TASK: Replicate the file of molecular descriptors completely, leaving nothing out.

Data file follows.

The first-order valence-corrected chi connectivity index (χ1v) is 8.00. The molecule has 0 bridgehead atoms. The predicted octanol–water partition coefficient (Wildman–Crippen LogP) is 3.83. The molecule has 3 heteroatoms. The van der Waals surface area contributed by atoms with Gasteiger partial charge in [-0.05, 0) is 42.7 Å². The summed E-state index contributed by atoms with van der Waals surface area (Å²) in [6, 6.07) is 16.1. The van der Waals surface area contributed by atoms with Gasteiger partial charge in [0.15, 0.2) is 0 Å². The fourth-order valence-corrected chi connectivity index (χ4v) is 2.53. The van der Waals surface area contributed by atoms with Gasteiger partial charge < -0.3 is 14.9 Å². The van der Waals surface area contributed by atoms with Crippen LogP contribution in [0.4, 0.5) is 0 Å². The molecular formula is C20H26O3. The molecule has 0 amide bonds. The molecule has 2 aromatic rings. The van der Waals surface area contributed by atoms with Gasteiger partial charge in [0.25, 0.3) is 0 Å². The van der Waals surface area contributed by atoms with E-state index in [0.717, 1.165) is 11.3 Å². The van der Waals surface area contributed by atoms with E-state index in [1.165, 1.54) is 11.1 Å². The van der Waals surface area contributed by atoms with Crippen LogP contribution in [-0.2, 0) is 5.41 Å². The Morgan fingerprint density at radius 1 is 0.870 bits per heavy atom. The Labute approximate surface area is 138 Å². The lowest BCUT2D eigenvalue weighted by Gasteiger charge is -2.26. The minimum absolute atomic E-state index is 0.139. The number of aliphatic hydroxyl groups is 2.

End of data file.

The first-order valence-corrected chi connectivity index (χ1v) is 8.00. The molecule has 0 bridgehead atoms. The predicted octanol–water partition coefficient (Wildman–Crippen LogP) is 3.83. The molecule has 3 heteroatoms. The van der Waals surface area contributed by atoms with Gasteiger partial charge in [-0.05, 0) is 42.7 Å². The summed E-state index contributed by atoms with van der Waals surface area (Å²) in [6, 6.07) is 16.1. The van der Waals surface area contributed by atoms with Gasteiger partial charge in [0.15, 0.2) is 0 Å². The fourth-order valence-corrected chi connectivity index (χ4v) is 2.53. The van der Waals surface area contributed by atoms with Gasteiger partial charge < -0.3 is 14.9 Å². The van der Waals surface area contributed by atoms with Crippen LogP contribution in [0.4, 0.5) is 0 Å². The molecular formula is C20H26O3. The molecule has 0 amide bonds. The molecule has 2 aromatic rings. The van der Waals surface area contributed by atoms with Gasteiger partial charge in [0.25, 0.3) is 0 Å². The van der Waals surface area contributed by atoms with E-state index in [0.717, 1.165) is 11.3 Å². The van der Waals surface area contributed by atoms with E-state index in [1.165, 1.54) is 11.1 Å². The van der Waals surface area contributed by atoms with Crippen LogP contribution in [-0.2, 0) is 5.41 Å². The Morgan fingerprint density at radius 1 is 0.870 bits per heavy atom. The Labute approximate surface area is 138 Å². The lowest BCUT2D eigenvalue weighted by Gasteiger charge is -2.26. The minimum absolute atomic E-state index is 0.139. The number of aliphatic hydroxyl groups is 2.